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Shell Forced to Scale Back Ambitions

As with most oil companies, 2015 has been a rough year for Royal Dutch Shell. The Anglo-Dutch company reported a third quarter loss of $6 billion, which included $7.9 billion in impairment charges.

During its third quarter earnings call, Shell’s CEO Ben van Beurden summed up the company’s strategy, emphasizing restraint. “Grow to simplify” is how he put it. What that means in practice is scrapping the Arctic campaign; pulling out of the expensive Carmon Creek oil sands project in Canada; shedding assets in the less desirable parts of North American shale; selling assets elsewhere around the world, including Nigeria; and focusing on its merger with BG, which is a big bet on LNG.

Spending billions of dollars on megaprojects has fallen out of favor. In an effort to correct damaged balance sheets and still protect dividends, exploration budgets are getting chopped. Compared to 2013 spending levels, the oil majors will halve their exploration budgets next year to just $25 billion, according to Tudor, Pickering, Holt & Co. Related: Shale Gas Rig Count Could Implode Here If Prices Don’t Rebound

Consequently, fewer projects are moving forward. While there are still some megaprojects under development, they were greenlighted years ago. Moving forward, the focus will be on smaller, less risky projects that have lower upfront costs.

To illustrate the point, one potential candidate could be Shell’s latest discovery. Last week Shell announced a discovery in the Gulf of Mexico, a find that could potentially yield 100 million barrels of oil equivalent (boe). The Kaikias field is located near a handful of Shell’s existing facilities in the Gulf of Mexico, including some production platforms and networks of subsea pipelines. So while the field itself may not be massive, Shell believes it may be able to develop Kaikias cheaper than it otherwise would be able to if it was starting from scratch.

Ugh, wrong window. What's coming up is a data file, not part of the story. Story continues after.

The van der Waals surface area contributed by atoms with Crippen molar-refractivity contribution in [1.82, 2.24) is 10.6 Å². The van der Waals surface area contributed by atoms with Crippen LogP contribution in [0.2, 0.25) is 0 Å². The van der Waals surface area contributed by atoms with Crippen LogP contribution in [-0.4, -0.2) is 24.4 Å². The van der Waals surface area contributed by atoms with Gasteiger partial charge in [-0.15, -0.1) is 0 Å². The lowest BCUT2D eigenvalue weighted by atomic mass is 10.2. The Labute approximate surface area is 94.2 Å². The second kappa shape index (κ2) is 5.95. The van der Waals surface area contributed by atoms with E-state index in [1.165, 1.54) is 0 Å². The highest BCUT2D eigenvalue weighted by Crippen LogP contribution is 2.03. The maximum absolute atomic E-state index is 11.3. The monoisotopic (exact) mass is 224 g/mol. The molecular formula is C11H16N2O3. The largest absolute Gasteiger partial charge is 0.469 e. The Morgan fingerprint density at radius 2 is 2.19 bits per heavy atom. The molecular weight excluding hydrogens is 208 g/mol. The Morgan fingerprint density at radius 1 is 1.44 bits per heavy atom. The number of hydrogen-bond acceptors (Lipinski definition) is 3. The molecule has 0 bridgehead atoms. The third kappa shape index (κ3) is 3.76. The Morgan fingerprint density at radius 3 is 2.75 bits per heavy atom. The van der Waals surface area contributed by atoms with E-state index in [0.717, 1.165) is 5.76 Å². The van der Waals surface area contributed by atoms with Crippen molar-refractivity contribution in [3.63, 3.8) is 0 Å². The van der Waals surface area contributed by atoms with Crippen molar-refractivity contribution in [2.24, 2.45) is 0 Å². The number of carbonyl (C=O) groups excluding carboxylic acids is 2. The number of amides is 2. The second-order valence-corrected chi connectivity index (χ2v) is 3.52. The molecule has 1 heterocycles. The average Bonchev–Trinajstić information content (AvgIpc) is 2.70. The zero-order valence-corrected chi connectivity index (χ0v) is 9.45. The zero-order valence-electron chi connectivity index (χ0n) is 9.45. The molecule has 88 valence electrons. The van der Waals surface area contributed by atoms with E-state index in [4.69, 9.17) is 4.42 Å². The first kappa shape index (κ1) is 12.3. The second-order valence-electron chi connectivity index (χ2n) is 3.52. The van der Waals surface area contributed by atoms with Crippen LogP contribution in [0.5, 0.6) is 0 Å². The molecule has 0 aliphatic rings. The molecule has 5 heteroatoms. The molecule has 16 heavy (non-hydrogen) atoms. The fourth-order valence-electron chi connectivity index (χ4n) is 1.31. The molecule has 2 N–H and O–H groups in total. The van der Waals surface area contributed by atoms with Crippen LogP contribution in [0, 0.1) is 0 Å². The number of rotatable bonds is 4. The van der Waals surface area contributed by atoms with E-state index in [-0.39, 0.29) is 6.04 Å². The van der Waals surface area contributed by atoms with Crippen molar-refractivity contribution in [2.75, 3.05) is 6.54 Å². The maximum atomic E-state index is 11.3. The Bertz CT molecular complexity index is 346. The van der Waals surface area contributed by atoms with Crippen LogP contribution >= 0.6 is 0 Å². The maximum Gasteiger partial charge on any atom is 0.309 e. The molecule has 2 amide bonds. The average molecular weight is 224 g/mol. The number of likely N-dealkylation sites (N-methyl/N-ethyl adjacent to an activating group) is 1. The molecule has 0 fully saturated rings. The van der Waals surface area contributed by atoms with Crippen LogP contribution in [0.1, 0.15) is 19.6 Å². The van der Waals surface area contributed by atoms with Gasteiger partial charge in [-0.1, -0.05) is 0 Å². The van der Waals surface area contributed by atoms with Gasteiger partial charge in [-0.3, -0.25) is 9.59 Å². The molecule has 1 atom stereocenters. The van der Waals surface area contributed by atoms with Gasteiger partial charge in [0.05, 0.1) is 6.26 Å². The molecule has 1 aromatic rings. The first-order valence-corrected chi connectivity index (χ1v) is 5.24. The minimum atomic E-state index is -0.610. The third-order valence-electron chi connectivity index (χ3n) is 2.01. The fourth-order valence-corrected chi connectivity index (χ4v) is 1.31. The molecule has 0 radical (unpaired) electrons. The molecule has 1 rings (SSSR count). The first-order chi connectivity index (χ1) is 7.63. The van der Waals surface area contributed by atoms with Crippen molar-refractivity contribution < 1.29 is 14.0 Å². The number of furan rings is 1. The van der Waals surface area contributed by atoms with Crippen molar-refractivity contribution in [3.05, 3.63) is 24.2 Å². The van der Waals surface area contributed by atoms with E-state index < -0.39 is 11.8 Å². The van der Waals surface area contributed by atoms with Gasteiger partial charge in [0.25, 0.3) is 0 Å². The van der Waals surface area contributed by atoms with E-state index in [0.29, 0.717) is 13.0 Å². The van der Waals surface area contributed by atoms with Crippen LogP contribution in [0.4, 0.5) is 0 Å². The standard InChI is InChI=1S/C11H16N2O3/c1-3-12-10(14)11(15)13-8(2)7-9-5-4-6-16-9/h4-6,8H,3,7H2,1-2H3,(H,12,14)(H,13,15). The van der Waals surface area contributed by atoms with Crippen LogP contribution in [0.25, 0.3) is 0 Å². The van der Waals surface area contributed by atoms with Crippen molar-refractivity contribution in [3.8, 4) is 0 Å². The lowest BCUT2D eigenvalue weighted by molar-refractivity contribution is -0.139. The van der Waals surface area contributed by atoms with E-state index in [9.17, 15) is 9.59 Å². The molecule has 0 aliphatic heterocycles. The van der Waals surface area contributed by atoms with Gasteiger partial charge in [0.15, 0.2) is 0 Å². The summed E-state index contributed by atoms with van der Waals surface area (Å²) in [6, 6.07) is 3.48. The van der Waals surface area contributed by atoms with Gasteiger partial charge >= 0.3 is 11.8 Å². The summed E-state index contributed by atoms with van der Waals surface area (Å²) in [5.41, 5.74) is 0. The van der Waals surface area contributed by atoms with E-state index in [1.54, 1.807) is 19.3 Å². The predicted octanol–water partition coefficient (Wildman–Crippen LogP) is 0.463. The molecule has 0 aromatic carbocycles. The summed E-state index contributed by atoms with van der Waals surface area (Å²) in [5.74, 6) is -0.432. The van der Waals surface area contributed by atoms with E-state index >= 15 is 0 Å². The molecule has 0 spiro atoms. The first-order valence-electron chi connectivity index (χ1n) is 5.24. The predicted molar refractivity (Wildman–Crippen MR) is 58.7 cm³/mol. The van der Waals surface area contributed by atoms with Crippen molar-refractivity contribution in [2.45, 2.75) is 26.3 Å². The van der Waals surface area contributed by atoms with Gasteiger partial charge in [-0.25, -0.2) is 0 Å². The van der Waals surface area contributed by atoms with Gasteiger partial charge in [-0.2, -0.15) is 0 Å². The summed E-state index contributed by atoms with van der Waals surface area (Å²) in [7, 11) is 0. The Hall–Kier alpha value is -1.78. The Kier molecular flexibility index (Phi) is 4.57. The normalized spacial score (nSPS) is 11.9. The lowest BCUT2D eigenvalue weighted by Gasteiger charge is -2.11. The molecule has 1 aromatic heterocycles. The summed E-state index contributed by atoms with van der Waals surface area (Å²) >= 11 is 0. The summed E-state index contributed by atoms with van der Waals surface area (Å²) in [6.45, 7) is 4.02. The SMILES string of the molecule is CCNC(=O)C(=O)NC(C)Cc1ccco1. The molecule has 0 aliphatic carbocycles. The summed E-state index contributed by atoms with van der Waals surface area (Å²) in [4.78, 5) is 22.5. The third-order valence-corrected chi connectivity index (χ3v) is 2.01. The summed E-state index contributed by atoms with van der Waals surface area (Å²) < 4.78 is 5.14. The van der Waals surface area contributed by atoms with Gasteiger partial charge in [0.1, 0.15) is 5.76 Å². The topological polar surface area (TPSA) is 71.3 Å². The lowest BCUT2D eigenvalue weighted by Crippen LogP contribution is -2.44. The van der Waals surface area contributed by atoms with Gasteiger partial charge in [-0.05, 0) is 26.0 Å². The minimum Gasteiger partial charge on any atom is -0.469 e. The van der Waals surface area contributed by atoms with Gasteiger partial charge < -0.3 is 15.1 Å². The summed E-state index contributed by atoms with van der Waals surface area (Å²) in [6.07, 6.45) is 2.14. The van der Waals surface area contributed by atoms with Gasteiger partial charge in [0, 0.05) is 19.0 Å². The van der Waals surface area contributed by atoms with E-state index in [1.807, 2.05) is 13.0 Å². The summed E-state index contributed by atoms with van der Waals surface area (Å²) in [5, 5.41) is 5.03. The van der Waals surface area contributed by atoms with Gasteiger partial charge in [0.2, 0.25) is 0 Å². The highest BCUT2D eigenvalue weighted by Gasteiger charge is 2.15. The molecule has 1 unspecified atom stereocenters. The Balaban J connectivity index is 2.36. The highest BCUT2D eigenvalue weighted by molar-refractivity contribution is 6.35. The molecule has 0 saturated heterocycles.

In fact, given current market conditions – with WTI trading in the low-$40s per barrel, there is a much smaller appetite on the behalf of the oil majors for massive greenfield projects in remote locations. Shell itself learned that lesson the hard way with its failed Arctic campaign. To be sure, there was an element of a “sunk cost” mentality – Shell had already poured in seven years of work and north of $6 billion on its venture in the Chukchi Sea, so seeing the season through and drilling the well in the Burger prospect may have made sense. However, with Arctic oil some of the most expensive oil, after drilling a dry well the undertaking was quickly shelved. Related: Big Oil: Which Are The Top 10 Biggest Oil Companies?

As a result, Shell is narrowing its ambitions and focusing much more on “easier” projects. With Gulf of Mexico infrastructure already built, Shell’s Kaikias discovery won’t be a heavy lift. And while the field won’t substantially move the needle in terms of Shell’s profits or overall production, it is the kind of modest project that is palatable at this point for a company whose revenues have taken a huge hit. Producing from the Kaikias would allow several production facilities – the Mars, the Mars B, and the Ursa – to access new sources of oil. Those facilities have a combined capacity of 500,000 barrels per day but have seen flows decline as existing fields age, according to Fuel Fix.

Related: Why The Future For Energy Storage Just Got Brighter

In other words, the Kaikias “is not a game-changer in the Shell portfolio,” as Rebecca Fitz of IHS Energy told Fuel Fix in an interview. “But this discovery is completely consistent with what Shell is trying to do from its streamlined exploration program. If you can deliver 100 million barrels of crude oil and have all the infrastructure built, that should be a pretty high value, quick lead-time tie-back development.”

For oil producers navigating the tough waters of the sub-$50 oil, that is the best they can hope for at this point. And with the IEA predicting oil remaining below $80 per barrel through the rest of the decade, companies are settling in for a lengthy period of low prices.

By James Stafford of Oilprice.com

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